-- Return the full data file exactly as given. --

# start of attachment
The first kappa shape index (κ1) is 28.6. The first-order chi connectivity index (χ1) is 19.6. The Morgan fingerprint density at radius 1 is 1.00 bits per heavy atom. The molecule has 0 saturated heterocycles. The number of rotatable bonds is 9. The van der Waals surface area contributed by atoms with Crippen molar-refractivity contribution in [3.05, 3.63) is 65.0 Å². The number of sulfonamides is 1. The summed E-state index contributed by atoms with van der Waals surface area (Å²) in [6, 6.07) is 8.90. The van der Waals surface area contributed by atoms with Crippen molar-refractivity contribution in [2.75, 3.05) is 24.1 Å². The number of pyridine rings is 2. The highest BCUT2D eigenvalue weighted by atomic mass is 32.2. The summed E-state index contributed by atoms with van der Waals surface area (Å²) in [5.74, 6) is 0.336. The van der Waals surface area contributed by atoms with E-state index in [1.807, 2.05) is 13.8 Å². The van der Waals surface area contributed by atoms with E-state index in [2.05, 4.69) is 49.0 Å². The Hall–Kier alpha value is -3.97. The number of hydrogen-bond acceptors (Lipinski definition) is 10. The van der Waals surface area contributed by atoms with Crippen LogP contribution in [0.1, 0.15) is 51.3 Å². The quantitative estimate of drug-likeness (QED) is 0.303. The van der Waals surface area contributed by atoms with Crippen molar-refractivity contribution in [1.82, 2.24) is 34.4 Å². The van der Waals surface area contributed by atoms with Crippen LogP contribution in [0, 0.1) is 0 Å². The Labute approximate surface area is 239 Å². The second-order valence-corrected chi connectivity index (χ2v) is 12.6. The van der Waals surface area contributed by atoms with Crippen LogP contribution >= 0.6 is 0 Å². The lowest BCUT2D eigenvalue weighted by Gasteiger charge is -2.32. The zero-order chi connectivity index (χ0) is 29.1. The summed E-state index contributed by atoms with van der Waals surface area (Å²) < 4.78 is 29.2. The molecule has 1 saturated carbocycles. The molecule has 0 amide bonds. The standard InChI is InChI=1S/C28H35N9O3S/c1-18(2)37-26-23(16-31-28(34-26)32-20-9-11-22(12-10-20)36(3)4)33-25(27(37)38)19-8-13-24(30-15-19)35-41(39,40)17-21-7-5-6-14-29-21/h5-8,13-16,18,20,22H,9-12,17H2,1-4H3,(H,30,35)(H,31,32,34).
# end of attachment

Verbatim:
The first kappa shape index (κ1) is 28.6. The first-order chi connectivity index (χ1) is 19.6. The Morgan fingerprint density at radius 1 is 1.00 bits per heavy atom. The molecule has 0 saturated heterocycles. The number of rotatable bonds is 9. The van der Waals surface area contributed by atoms with Crippen molar-refractivity contribution in [3.05, 3.63) is 65.0 Å². The number of sulfonamides is 1. The summed E-state index contributed by atoms with van der Waals surface area (Å²) in [6, 6.07) is 8.90. The van der Waals surface area contributed by atoms with Crippen molar-refractivity contribution in [2.75, 3.05) is 24.1 Å². The number of pyridine rings is 2. The highest BCUT2D eigenvalue weighted by atomic mass is 32.2. The summed E-state index contributed by atoms with van der Waals surface area (Å²) in [5.74, 6) is 0.336. The van der Waals surface area contributed by atoms with E-state index in [1.807, 2.05) is 13.8 Å². The van der Waals surface area contributed by atoms with E-state index in [2.05, 4.69) is 49.0 Å². The Hall–Kier alpha value is -3.97. The number of hydrogen-bond acceptors (Lipinski definition) is 10. The van der Waals surface area contributed by atoms with Crippen LogP contribution in [0.1, 0.15) is 51.3 Å². The quantitative estimate of drug-likeness (QED) is 0.303. The van der Waals surface area contributed by atoms with Crippen molar-refractivity contribution in [1.82, 2.24) is 34.4 Å². The van der Waals surface area contributed by atoms with Crippen LogP contribution in [0, 0.1) is 0 Å². The Labute approximate surface area is 239 Å². The second-order valence-corrected chi connectivity index (χ2v) is 12.6. The van der Waals surface area contributed by atoms with Crippen LogP contribution >= 0.6 is 0 Å². The lowest BCUT2D eigenvalue weighted by Gasteiger charge is -2.32. The zero-order chi connectivity index (χ0) is 29.1. The summed E-state index contributed by atoms with van der Waals surface area (Å²) < 4.78 is 29.2. The molecule has 1 saturated carbocycles. The molecule has 0 amide bonds. The standard InChI is InChI=1S/C28H35N9O3S/c1-18(2)37-26-23(16-31-28(34-26)32-20-9-11-22(12-10-20)36(3)4)33-25(27(37)38)19-8-13-24(30-15-19)35-41(39,40)17-21-7-5-6-14-29-21/h5-8,13-16,18,20,22H,9-12,17H2,1-4H3,(H,30,35)(H,31,32,34).